And who is the last one, dragon number three?
Who could that possibly be?
Haven’t you realised?
Don’t you know?
Can’t you guess?
The third Dragon is

Poetry Homework

I hated being told to write a poem for homework. I simply didn’t know where to start – so my mother stepped in to help and between us (well, mostly her) we created several poems that made it into the school magazine.

Conversation Piece

In a steamy deep equatorial swamp
In the heart of darkest Africa
Watching their lively children romp
In the hot turkish bath of the jungle
Two female hippopotami
Lay wallowing in the glorious mud.
One said to the other, “So hot am I
That, somehow or other, I don’t know why,
I can’t help thinking its Thursday!”

Barnaby Brown

Barnaby Brown was bold and brave,
Of that there is no question,
But his temper was short
Because, it was thought,
He suffered from indigestion

He quarrelled with all his closest friends,
‘Til they heared with concealed elation
Of a voyage he planned
To a distant land,
A journey of exploration.

He sailed away to the great unknown
On the staff of some organisation,
And he now and then wrote
A bad tempered note
From the fringes of civilisation.

He set off one day for cannibal-land,
In spite of a premonition.
At last his friends learned
That he’d never returned
From that fatal expedition.

Barnaby Brown was chiefly known
For being so disagreeable,
But his friends all denied,
When they heard how he died,
That his end had been really forseeable.

A few words appeared in the local press,
And from these I quote verbatim:
‘We regret,’ it said,
‘Mr Brown is dead.
‘Something he disagreed with ate him.’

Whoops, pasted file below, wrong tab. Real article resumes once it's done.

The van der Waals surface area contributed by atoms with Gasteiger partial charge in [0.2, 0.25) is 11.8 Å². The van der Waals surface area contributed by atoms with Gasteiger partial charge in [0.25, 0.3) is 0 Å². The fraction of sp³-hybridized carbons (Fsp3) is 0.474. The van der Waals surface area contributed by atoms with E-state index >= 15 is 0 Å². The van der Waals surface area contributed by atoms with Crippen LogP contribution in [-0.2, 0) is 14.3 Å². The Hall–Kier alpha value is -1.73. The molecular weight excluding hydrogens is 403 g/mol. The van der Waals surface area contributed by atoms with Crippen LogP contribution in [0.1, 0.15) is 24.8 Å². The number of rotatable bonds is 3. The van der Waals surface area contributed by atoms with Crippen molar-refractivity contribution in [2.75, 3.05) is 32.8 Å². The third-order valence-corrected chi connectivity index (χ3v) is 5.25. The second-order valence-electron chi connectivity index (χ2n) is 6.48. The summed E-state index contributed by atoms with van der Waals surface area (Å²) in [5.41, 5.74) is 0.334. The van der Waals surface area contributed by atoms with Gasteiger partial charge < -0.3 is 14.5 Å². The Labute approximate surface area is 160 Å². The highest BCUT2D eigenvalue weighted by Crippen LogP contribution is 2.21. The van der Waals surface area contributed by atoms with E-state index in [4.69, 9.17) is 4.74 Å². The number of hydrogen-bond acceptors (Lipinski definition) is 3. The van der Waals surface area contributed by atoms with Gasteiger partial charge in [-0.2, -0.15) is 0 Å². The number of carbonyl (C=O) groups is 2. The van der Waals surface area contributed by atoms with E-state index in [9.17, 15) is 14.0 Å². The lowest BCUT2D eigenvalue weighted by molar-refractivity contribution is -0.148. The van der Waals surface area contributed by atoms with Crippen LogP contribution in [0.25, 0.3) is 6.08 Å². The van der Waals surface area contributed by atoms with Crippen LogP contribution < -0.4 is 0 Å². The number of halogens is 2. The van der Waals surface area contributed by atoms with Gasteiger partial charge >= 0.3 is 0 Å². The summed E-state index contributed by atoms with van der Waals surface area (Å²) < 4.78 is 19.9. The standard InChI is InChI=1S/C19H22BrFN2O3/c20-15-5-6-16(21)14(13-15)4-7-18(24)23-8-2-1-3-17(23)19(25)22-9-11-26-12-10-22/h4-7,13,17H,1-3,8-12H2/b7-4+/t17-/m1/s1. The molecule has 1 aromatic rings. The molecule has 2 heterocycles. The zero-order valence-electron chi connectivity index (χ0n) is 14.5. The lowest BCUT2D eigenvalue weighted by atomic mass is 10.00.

The Sea

The sea is a mirror of glass
Reflecting the sun and sky
And ships
As they pass by.

The sea is a field of corn
Waving in the breeze
And all
The ships are trees.

The sea is a herd of horses
Angry and uncontrolled
The seagulls scold.

The Strange Young Man Who Lived
On The Top Of The Mountain

Lost and cold and very tired
I stumbled through the snow,
When, high above, I gladly saw
A cabin window glow.

The youth looked kindly down at me
(for he was very tall)
But for the hat upon his head
He wore no clothes at all!

He took me in, and gave me food,
And sat me by his fire:
At last I dared to question him
About his strange attire.

“Oh, that,” he said, “Nobody climbs
To this tremendous height.’
“But why the hat?” I asked, said he,
“Well, some day someone might!”


At the bottom of our garden
Is a jungle full of tigers.
Nightly you may hear them growling
As they prowl amongst the bushes.
You may see the grasses quiver,
They are hunting for their dinner.
Unsuspecting of the danger,
Busy with his nightly business,
Runs the prey of these two tigers:
Suddenly a tail is twitching,
Moves the grasses very slightly.
Terrified the victim trembles,
Stares behind him fascinated,
Shaking in unholy horror,
Dare not make a dash for freedom.
Then the tigers start a-growling,
Spring, and pounce upon their victim.
At that moment, in the distance,
Suddenly a voice is calling:
“Puss, puss, pussies, come for supper.”
Then the tigers stop, distracted;
And their victim, once more breathing,
Runs like lightning to a mousehole.
Then the two disgruntled tigers,
Disappointed in their hunting,
Turn again and wander homewards.
As they saunter through the shadows,
You may see them slowly changing,
Tabby cats, no longer tigers.

Entomology with an “A”

Entomophilous experts one night went forth
To East Ham from wherever they happened to be
For a unique entomoid display from the north
Dug up from a cavern beside the Mersey.
Teenagers of Britain thronged there to study
With Danes, Norwegians, French and Arabs
The strange strains of these swinging scarabs.